Nepal Maoists fear royalist plot in New Delhi

March 9th, 2009 - 3:00 pm ICT by IANS  

By Sudeshna Sarkar
Kathmandu, March 9 (IANS) With former prime minister and opposition leader Girija Prasad Koirala scheduled to leave for India Wednesday, Nepal’s ruling Maoist party Monday said a conspiracy was hatching in New Delhi to reinstate monarchy in the new Himalayan republic.

“A new pact is being signed in New Delhi against the Maoist government,” said the Janadisha daily, regarded as the mouthpiece of the former guerrilla party.

“The new agreement among regressive forces is meant to combat the elected Maoist government and democratic forces.”

In 2006, when King Gyanendra was ruling Nepal with the support of the army, stoking further instability and violence in the insurgency-hit kingdom, New Delhi brokered an agreement between the sidelined political parties of Nepal and the underground Maoists which resulted in the ouster of the royal regime.

But three years later, after growing misrule, a crippling power crisis and the Maoist party’s increasing proximity to China while distancing itself from India, the ruling party fears a retaliation by New Delhi.

With deposed king Gyanendra also on an India visit since last month, the Maoists apprehend that the last monarch of Nepal will hold consultations with Koirala and the Indian government and turn the tables on them.

Last week, another influential Nepali politician, who is also a bitter critic of the Maoists, also left for New Delhi, boosting the fears.

Former deputy prime minister and foreign minister K.P. Oli went to New Delhi, apparently for medical treatment. Besides Oli, the chief of Nepal Army, Gen. Rookmangud Katawal, who recently crossed swords with Maoist Defence Minister Ram Bahadur Thapa, is also rumoured to be planning a visit to India.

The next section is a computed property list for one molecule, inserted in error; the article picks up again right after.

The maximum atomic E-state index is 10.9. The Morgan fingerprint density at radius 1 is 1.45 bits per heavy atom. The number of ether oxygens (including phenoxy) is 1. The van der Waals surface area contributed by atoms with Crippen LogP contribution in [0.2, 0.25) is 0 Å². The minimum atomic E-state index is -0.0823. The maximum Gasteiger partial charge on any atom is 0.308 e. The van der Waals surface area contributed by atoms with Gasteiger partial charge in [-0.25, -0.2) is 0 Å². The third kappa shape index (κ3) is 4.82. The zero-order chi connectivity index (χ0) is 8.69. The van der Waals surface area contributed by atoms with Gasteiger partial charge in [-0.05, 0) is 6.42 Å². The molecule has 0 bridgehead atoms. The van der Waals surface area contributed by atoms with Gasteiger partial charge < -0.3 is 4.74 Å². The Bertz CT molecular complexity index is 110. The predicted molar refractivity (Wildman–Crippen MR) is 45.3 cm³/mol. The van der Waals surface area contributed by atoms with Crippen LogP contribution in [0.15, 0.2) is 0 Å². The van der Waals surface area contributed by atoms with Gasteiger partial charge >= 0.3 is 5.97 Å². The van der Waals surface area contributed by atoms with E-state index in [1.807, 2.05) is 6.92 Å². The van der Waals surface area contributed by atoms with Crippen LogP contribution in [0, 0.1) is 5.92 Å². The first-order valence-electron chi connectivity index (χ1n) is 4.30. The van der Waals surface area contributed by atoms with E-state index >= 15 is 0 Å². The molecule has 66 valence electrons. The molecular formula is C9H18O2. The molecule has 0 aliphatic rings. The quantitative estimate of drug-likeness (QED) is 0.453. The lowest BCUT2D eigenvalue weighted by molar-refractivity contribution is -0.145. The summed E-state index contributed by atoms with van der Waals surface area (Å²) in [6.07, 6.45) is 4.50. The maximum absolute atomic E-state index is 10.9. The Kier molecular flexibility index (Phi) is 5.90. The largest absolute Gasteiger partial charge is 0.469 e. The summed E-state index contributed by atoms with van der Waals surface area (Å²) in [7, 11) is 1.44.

Oli recently lost the tussle for leadership of the Communist Party of Nepal-Unified Marxist Leninist (UML), the third largest party in parliament.

The UML’s support is crucial for the Maoist-led coalition to survive. Oli’s defeat came as a relief for the Maoist leadership since if he had won, the UML could have pulled out of the Maoist government.

Maoist Finance Minister Baburam Bhattarai Sunday told a mass meeting in Gorkha district in western Nepal that Gyanendra was trying to make his peace with the Indian leaders he had alienated during his 14-month rule.

The Maoist minister said that the former king had admitted his “mistake” in trying to step out of constitutional monarchy and appointing his controversial and unpopular son Paras as the crown prince.

The olive branch was intended to gain India’s support for the restoration of monarchy in Nepal and crowning Gyanendra’s seven-year-old grandson Hridayendra as the child king of Nepal, Bhattarai said.

The Maoist daily Monday claimed that Koirala had received the backing of another former deputy premier, Madhav Kumar Nepal, who stepped down as UML chief last year, and Surya Bahadur Thapa, who was appointed prime minister by King Gyanendra in 2003 and is regarded as being close to the Indian government.

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